Former Destrehan star, current NFL Charger holds bear drive for children
The Mike Scifres' Bears, Cares & Shares Program is a holiday event that donates bears to the children at The Children's Hospital of New Orleans. The bears have been collected at Destrehan High School football games and 80 of them have been donated by Peake BMW. Scifres' mother, Debbie Scifres, has also bought several bears.
So far, the Bears, Cares & Shares Program has collected 180 bears, and donations can still be dropped off at Destrehan High School.
"I just thought it was time to start doing things in the community where I am from," Scifres said. "That's where I first started playing this game and I care so much about the city of New Orleans and the people of New Orleans that I want to do what I can to help. I think this is a good place to start."
Scifres has been a member of the Chargers for the past five years and once a month during that time he and his teammates have regularly visited sick children at hospitals. Scifres got the idea for a teddy bear drive from Chargers' long snapper Dave Bin, who invited Scifres to take part in a similar program during his rookie season.
"I was thinking of something I could do back in New Orleans and thought this was something that could be a great thing for a long time to come," Scifres said. "My first Christmas was in a children's hospital, so my family knows exactly how it is to be in the hospital all day without having anything for Christmas.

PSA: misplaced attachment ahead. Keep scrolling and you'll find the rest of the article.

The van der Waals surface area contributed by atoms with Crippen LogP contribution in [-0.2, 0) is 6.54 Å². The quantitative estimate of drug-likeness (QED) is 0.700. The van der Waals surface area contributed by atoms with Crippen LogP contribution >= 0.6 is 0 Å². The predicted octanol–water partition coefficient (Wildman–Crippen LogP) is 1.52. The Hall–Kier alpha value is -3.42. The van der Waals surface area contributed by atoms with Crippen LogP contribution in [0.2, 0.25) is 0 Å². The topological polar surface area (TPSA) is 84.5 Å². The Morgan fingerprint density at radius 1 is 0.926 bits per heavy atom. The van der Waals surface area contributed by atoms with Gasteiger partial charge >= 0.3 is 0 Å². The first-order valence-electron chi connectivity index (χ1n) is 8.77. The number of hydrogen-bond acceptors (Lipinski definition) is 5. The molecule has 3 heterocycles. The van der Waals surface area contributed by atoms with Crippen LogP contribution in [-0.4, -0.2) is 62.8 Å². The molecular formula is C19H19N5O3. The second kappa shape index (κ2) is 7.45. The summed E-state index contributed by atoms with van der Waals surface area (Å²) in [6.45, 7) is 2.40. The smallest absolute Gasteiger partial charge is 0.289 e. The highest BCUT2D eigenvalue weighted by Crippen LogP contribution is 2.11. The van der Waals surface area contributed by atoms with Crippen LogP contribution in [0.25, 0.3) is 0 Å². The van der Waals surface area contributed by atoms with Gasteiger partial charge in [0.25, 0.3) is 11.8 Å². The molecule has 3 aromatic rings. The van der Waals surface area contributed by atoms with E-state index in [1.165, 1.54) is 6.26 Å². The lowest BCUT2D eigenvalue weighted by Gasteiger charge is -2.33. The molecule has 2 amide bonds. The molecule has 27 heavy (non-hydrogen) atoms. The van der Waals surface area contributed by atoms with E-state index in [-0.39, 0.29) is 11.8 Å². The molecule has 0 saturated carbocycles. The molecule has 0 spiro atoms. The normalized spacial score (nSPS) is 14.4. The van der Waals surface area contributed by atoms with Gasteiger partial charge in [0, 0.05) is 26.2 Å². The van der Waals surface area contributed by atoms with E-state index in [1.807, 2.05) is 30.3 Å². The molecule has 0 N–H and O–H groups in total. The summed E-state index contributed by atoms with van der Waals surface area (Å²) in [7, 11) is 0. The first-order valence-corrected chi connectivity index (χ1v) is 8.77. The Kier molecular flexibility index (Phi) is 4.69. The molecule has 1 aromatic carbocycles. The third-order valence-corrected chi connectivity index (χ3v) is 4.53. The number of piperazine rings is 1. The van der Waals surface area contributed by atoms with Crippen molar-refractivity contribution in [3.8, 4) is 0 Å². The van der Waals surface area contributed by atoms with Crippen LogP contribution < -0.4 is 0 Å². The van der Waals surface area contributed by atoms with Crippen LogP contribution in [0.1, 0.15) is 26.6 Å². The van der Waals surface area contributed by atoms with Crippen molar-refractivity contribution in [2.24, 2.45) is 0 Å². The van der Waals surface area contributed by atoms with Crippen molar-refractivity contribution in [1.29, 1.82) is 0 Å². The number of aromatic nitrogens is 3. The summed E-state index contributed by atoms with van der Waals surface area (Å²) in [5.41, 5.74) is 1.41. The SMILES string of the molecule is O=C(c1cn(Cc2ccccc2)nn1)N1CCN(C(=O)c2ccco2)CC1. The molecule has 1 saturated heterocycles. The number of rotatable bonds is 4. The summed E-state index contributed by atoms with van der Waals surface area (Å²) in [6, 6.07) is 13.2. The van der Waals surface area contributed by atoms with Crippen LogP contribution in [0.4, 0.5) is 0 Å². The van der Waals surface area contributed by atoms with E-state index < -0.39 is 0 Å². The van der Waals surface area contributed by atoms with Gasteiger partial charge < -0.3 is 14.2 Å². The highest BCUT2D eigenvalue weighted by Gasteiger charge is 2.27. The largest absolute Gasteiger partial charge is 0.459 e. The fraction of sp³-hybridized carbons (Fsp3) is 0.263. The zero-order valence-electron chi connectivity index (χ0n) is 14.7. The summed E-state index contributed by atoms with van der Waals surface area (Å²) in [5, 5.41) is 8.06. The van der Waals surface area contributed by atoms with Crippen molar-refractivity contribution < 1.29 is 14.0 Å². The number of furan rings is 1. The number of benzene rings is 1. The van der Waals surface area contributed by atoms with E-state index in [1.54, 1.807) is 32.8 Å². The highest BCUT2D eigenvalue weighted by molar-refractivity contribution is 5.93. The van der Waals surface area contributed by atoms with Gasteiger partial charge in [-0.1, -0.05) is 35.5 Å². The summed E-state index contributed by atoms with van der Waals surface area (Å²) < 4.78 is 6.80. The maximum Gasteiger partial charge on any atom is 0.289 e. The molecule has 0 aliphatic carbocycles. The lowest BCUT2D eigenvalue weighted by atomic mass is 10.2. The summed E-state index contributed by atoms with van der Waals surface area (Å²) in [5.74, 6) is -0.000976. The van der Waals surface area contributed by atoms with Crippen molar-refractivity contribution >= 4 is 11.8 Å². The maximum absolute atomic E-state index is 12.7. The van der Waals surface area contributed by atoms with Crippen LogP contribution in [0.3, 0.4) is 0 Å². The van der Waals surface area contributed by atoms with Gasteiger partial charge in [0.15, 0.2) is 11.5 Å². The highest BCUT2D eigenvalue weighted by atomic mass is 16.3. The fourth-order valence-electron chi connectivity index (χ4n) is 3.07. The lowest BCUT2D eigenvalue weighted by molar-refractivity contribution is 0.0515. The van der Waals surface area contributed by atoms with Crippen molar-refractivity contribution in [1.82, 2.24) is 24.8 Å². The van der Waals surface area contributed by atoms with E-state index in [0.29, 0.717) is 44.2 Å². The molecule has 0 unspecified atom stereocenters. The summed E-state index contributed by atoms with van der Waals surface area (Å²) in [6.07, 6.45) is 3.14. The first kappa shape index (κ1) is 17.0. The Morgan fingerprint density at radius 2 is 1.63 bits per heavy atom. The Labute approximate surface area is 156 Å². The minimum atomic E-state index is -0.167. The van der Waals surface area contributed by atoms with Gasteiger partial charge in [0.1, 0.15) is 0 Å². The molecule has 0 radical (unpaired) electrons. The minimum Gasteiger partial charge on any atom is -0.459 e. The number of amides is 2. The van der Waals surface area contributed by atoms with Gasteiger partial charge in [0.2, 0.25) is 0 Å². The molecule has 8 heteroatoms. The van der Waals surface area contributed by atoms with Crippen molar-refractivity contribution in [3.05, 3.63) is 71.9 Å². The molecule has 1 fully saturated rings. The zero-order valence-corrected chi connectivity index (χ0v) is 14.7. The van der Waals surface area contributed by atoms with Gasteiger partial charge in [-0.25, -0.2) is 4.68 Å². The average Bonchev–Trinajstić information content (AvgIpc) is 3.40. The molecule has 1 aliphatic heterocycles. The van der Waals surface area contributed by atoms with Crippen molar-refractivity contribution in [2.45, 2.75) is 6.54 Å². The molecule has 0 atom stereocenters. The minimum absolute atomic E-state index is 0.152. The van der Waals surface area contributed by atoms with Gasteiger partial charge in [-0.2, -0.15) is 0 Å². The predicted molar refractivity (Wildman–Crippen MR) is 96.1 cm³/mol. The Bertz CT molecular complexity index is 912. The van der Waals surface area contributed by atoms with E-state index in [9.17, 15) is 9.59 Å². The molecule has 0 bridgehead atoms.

"I want to have something there for the kids and families that have to go through the same situation. It meant so much to my family and hopefully it will mean as much to the families that receive the bears."
Because of the current NFL season, Scifres will be unable to help drop off the bears on Dec. 15. Instead, members of the Destrehan football team will deliver the bears to the children.
"Mike called me and was wondering if we'd like to get involved, and obviously, it was a no brainer," Destrehan head coach Stephen Robicheaux said. "He is trying to do good things for kids and we would love to do it also."
Robicheaux is not sure just how many of his players will make the trip to the Children's Hospital of New Orleans, but he knows one thing, he wonít have to search too hard for volunteers.
"I don't think I will have any problems getting volunteers to do it," he said. "It's a good thing."
After the Wildcats deliver the bears, Scifres will then make his way to the hospital at the completion of the NFL season.
"The best part about visiting the kids in the hospital is seeing their faces light up when someone besides a doctor comes in to talk with them," Scifres said. "Being in the hospital for Christmas is tough as it is and this will give the kids and the families something while they are in there and hopefully it will brighten up their day."
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